Earlier this week one of the most emailed New York Times articles was 50 Years Into the War on Poverty, Hardship Hits Back, a profile of Twin Branch, West Virginia. You probably know the genre: a longer article, weaving together a number of different stories. The whole thing is worth reading, but there was one passage that struck me as “I need to share this on the blog.” Incidentally, it’s interesting how reading or listening with such a purpose in the back of my mind changes the experience. I’ve had a similar observation about live tweeting the one time I did it. Instead of looking at a presentation as one coherent whole, part of me is looking for pieces that can fit into 140 characters and make sense on their own. That’s not necessarily bad, but it is different.
Anyhow, enough with form. Let’s return to content. Here is the passage:
Fifty years after the war on poverty began, its anniversary is being observed with academic conferences and ideological sparring — often focused, explicitly or implicitly, on the “culture” of poor urban residents. Almost forgotten is how many ways poverty plays out in America, and how much long-term poverty is a rural problem.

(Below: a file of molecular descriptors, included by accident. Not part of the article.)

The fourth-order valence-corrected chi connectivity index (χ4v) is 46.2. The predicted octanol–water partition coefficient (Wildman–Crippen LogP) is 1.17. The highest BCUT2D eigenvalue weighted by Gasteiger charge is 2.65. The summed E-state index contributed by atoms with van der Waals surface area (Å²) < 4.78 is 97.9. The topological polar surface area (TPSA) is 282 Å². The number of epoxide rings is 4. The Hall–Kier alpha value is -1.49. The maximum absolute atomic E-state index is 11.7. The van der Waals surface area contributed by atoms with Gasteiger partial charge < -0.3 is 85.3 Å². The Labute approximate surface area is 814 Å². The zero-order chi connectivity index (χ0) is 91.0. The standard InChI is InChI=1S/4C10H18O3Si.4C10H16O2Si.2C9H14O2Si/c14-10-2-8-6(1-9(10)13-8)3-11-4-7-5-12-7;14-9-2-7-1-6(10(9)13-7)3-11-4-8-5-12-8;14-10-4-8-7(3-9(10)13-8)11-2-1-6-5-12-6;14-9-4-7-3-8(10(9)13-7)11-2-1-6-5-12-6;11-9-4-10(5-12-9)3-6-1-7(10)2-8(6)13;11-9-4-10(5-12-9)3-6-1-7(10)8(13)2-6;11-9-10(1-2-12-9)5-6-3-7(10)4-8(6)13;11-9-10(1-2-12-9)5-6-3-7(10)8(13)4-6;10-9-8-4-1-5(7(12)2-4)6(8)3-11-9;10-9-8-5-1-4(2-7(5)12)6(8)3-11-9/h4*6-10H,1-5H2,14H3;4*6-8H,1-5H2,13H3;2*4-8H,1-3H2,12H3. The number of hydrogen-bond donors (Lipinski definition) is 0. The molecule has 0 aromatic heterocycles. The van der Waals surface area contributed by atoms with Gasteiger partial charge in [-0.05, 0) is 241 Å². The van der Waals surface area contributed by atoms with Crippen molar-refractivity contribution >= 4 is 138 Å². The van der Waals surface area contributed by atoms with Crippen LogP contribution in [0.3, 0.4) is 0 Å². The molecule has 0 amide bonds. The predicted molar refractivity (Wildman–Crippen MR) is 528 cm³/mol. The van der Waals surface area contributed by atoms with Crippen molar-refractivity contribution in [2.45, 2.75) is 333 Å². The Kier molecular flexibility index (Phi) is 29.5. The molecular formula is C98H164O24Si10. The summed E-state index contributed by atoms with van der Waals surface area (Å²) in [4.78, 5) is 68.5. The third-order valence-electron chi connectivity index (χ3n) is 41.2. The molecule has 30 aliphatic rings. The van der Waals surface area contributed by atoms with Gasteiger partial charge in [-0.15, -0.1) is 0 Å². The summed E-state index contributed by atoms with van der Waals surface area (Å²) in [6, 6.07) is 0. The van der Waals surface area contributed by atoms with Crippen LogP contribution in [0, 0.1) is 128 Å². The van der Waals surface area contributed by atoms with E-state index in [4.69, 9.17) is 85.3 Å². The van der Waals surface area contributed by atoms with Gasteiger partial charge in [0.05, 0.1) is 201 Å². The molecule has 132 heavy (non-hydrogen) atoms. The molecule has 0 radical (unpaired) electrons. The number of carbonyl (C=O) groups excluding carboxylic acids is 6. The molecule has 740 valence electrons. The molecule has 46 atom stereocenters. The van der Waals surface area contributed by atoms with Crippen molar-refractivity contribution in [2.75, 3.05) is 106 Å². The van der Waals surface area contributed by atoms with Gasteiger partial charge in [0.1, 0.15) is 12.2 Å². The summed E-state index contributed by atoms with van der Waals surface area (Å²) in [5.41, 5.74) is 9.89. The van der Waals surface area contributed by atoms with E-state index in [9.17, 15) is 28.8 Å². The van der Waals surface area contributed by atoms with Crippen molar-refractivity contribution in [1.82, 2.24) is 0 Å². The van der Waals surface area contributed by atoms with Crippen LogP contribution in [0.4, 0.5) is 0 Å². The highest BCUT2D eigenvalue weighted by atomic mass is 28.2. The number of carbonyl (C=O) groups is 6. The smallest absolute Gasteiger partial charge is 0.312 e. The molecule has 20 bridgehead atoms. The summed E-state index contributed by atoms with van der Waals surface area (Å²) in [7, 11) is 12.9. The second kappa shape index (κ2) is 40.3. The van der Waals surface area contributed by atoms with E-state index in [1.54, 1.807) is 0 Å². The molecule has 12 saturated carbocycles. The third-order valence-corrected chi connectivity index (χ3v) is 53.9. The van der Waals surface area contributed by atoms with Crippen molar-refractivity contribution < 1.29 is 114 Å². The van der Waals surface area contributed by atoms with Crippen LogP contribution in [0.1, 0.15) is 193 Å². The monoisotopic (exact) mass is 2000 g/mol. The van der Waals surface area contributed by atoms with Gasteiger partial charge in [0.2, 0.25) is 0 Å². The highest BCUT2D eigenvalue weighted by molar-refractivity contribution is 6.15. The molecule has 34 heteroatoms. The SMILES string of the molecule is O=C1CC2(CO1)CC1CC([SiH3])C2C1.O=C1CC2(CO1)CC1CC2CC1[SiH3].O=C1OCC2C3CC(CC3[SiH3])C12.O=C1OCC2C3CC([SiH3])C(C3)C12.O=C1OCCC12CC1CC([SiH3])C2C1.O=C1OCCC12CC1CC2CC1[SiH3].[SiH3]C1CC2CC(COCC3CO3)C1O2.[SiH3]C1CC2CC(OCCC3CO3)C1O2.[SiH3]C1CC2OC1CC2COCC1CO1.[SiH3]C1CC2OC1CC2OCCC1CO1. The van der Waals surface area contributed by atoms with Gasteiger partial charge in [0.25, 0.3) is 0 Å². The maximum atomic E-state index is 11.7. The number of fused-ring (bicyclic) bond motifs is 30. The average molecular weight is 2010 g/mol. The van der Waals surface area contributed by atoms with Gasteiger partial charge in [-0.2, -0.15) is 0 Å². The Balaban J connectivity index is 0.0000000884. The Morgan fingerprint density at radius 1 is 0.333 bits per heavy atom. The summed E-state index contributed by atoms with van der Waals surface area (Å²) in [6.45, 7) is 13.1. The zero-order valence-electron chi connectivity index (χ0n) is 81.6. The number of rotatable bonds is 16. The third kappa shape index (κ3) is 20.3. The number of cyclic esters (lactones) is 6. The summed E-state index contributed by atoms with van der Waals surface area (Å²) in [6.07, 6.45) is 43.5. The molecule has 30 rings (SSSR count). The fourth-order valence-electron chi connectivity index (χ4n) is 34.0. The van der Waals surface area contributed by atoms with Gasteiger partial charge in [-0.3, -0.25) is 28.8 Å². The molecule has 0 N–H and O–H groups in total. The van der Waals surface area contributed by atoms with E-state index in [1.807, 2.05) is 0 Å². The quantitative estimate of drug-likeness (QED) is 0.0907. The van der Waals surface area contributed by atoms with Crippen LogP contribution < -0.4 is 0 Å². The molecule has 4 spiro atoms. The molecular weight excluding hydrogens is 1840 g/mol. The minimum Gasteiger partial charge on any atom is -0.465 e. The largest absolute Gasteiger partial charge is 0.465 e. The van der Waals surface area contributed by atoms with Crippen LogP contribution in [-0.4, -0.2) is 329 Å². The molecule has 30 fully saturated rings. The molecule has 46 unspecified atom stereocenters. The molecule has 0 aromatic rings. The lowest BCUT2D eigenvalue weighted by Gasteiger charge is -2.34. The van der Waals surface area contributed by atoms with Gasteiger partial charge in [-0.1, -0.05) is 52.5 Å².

Of the 353 most persistently poor counties in the United States — defined by Washington as having had a poverty rate above 20 percent in each of the past three decades — 85 percent are rural. They are clustered in distinct regions: Indian reservations in the West; Hispanic communities in the Rio Grande Valley of Texas; a band across the Deep South and along the Mississippi Delta with a majority black population; and Appalachia, largely white, which has supplied some of America’s iconic imagery of rural poverty since the Depression-era photos of Walker Evans.
I didn’t realize this until deciding to share this, but of course those counties have lower populations, so things would look somewhat different if we look at poor people instead of poor counties (both are important, they just measure different things). The poverty rate in rural areas is higher (see report linked in block quotation), but about 80% of the U.S. population lives in urban areas, so the absolute number of poor people is going to be greater there.